There is a high use of restraints in Spanish hospitals. Even though there are no updated data regarding the use of restraints in the healthcare setting, it is known that Spain is one of the countries within the Organisation for Economic Co-operation and Development (OECD) where these are used in all settings, and a prevalence of 10-20% has been described (3,4). All experts on restraints coincide in the idea that prevalence studies not always show the perception of reality by professionals; in fact, the perception by most professionals is that there is a higher use of restraints than what appears in the different published studies. The causes for this dissonance seem varied; but among other reasons, the data source used is pointed at (observation   records, knowing that there are many cases in the hospital setting where the use of restraints is not entered into the Clinical Record), or what the centres / professionals consider restraints (beyond current formal and consensual definitions).

If we interviewed healthcare professionals from different care services, from different healthcare centres, from different autonomous communities, they would all coincide in acknowledging there is a routine use of restraints and, in most cases, it is not adapted to minimum standards in order to reduce malpractice as much as possible. In Spain, patients are restrained in healthcare centres without exploring in depth the cause for the agitation that leads to restraint (pain, delirium, sensory deprivation, etc.), without using up all alternative approaches to restraint, without comprehensive monitoring for adverse effects, without an agreement for implementation, maintenance and withdrawal from a multidisciplinary perspective, without an informed consent signed by the patient, without medical prescription, etc.

Comparing the healthcare reality with the social reality, we can guess there is a discrepancy by years. The first laws trying to restrict the use of restraints in the social sector seem to still be emerging in the healthcare sector. It would be a good starting point that there always was medical prescription at hospital, without being concerned about the severity of the measure itself or the essential rights violated. However, society moves forward, and it is our duty as managers of care, in the social or healthcare settings, to move forward with it and, of course, to learn from those who have already initiated their road towards respecting the right of the person to NOT being subject to restraints, regardless of their clinical situation, the moment in their life cycle, or the level of care where they are.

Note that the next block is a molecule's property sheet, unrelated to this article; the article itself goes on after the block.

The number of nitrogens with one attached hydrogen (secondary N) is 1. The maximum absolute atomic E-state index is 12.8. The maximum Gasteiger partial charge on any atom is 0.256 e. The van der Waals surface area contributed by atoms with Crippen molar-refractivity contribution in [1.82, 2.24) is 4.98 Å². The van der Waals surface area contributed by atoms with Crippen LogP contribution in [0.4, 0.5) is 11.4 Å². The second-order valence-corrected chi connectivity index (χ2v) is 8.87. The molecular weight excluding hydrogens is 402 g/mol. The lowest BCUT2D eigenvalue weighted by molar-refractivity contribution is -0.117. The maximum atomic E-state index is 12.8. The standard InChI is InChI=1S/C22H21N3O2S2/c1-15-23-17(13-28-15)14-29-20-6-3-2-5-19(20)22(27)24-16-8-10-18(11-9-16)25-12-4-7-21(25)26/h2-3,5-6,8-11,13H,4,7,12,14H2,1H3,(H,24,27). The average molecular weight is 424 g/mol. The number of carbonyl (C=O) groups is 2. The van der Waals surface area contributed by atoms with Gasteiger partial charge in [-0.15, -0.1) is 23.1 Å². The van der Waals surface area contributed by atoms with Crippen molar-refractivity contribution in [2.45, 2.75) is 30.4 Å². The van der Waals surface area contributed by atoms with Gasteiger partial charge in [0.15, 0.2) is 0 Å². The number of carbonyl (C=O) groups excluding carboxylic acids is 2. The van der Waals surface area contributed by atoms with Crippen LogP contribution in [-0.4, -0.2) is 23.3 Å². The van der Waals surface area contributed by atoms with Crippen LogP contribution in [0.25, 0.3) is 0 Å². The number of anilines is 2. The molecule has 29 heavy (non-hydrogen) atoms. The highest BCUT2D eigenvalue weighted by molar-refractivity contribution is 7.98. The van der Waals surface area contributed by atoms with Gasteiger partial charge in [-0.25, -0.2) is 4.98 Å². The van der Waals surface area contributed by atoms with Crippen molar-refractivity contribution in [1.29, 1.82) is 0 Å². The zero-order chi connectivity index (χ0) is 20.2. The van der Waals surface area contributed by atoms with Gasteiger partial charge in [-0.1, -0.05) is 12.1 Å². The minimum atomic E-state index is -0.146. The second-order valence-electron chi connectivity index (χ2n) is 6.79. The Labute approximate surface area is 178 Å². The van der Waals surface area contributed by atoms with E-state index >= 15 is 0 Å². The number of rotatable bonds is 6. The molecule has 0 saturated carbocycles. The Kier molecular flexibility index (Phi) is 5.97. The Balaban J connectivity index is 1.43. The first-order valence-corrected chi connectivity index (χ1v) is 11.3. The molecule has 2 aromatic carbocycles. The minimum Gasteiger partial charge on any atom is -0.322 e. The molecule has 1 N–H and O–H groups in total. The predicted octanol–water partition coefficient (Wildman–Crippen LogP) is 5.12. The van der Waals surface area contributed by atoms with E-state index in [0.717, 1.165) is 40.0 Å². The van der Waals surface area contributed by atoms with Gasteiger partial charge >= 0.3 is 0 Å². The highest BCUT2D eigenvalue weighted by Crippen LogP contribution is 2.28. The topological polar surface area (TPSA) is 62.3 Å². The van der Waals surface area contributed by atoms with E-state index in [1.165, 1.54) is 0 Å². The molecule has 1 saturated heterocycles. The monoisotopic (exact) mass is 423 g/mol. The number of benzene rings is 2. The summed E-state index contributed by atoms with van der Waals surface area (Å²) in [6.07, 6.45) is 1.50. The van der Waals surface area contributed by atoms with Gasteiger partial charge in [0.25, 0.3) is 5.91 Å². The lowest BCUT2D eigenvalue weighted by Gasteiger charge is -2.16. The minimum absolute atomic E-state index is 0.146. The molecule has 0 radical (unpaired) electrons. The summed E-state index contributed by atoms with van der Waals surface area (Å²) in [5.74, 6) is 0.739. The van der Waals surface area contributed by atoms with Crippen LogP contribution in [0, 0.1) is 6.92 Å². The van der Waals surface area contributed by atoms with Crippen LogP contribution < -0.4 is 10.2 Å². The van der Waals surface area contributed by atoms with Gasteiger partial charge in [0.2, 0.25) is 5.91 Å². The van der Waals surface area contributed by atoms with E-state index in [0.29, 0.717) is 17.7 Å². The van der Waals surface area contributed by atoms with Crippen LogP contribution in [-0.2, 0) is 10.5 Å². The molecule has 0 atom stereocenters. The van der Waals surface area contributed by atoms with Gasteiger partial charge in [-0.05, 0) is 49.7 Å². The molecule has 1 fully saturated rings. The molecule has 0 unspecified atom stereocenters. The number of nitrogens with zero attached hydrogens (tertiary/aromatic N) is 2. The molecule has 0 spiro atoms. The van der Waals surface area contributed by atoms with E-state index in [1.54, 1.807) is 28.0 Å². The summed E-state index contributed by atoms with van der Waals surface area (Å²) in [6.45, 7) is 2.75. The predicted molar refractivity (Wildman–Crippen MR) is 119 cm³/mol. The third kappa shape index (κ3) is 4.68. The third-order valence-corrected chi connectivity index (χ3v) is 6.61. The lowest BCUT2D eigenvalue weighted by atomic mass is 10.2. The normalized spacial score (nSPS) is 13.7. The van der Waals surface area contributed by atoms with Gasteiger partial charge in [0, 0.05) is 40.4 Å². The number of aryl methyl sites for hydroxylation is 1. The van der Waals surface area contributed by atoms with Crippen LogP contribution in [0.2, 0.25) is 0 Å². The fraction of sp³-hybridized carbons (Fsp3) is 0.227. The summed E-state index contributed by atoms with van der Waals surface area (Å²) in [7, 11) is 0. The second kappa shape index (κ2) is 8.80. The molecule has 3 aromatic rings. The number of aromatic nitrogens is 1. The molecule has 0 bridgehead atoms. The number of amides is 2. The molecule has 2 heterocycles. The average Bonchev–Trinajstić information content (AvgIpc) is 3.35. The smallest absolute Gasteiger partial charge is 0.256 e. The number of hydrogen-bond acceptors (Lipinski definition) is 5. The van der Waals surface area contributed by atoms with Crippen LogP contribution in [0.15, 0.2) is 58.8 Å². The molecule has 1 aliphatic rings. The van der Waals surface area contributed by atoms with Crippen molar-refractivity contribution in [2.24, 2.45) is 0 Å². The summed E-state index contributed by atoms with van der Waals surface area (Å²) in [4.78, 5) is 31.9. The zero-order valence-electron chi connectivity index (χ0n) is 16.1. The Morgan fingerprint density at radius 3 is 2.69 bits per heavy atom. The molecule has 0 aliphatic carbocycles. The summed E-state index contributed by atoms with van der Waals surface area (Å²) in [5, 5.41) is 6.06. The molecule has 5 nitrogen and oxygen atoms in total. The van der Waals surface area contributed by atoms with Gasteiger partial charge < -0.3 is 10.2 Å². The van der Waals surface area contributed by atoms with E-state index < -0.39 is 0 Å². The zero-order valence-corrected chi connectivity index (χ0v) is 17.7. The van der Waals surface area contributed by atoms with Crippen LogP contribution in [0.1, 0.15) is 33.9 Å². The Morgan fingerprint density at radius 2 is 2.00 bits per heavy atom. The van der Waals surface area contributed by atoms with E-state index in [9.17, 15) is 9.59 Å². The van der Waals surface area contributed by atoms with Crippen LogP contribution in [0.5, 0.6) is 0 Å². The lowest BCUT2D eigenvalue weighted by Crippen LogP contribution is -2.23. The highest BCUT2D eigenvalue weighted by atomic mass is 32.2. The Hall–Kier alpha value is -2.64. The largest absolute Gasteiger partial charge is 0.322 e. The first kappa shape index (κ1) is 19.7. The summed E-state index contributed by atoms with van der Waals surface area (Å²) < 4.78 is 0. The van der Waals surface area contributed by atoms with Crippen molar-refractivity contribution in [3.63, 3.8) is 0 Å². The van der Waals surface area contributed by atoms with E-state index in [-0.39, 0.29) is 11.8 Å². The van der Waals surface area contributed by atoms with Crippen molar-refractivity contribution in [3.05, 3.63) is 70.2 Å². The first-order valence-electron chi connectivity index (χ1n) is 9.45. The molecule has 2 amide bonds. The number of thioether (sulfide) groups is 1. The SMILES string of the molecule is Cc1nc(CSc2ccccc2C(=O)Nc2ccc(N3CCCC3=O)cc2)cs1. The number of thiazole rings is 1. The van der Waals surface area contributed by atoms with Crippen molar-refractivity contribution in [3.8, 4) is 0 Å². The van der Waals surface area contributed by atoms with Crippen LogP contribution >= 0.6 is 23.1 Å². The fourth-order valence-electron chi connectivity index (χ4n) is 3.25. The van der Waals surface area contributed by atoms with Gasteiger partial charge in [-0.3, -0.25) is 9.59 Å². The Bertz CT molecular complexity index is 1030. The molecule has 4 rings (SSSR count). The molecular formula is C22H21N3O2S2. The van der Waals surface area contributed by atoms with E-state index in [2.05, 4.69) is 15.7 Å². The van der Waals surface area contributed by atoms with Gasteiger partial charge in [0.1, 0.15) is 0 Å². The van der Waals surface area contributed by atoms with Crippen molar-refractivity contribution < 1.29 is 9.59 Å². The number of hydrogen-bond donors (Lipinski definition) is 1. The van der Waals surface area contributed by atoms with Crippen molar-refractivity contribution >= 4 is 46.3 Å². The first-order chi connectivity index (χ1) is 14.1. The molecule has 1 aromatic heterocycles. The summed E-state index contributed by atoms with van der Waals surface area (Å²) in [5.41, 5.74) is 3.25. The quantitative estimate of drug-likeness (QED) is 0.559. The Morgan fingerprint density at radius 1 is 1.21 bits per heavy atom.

Therefore, once legislation in the social setting is advanced, a question comes up, should it not be possible to advance in the legislation for restraints in the healthcare setting? Some jurists believe that Spain should protect better the right not to be restrained, that the indignity of this practice should disappear from our healthcare system, and it is necessary to create an organic law. Others believe that the Spanish legal system already includes what is needed so that those currently restraining stopped doing it, that the responsibility lies in care providers. The legal discussion is open, but the ethical mandate of respecting the right of the person NOT to be restrained is universal.


  1. Instrucción 1/2022, de 19 de enero, de la Fiscalía General del Estado, sobre el uso de medios de contención mecánicos o farmacológicos en unidades psiquiátricas o de salud mental y centros residenciales y/o sociosanitarios de personas mayores y/o con discapacidad. Boletín Oficial del Estado (BOE), número 36, de 11 de febrero de 2022, páginas 18260 a 18279.
  2. Resolución de 28 de julio de 2022, de la Secretaría de Estado de Derechos Sociales por la que se publica el Acuerdo del Consejo Territorial de Servicios Sociales y del Sistema para la Autonomía y Atención a la Dependencia, sobre criterios comunes de acreditación y calidad de los centros y servicios del SAAD del Sistema para la Autonomía y Atención a la Dependencia. Boletín Oficial del Estado (BOE), número 192, de 11 de agosto de 2022, páginas 117584 a 117621.
  3. Comité de Bioética de España. Consideraciones éticas y jurídicas sobre el uso de contenciones mecánicas y farmacológicas en los ámbitos social y sanitario. 2016 [internet] [citado 12 jul 2023]. Disponible en: Contenciones-CBE.pdf
  4. Urrutia Beascoa MA. Modelo de cuidado centrado en la persona con reducción del uso de sujeciones físicas y químicas: conceptualización e implantación [Tesis doctoral]. Madrid: Universidad Complutense de Madrid; 2015.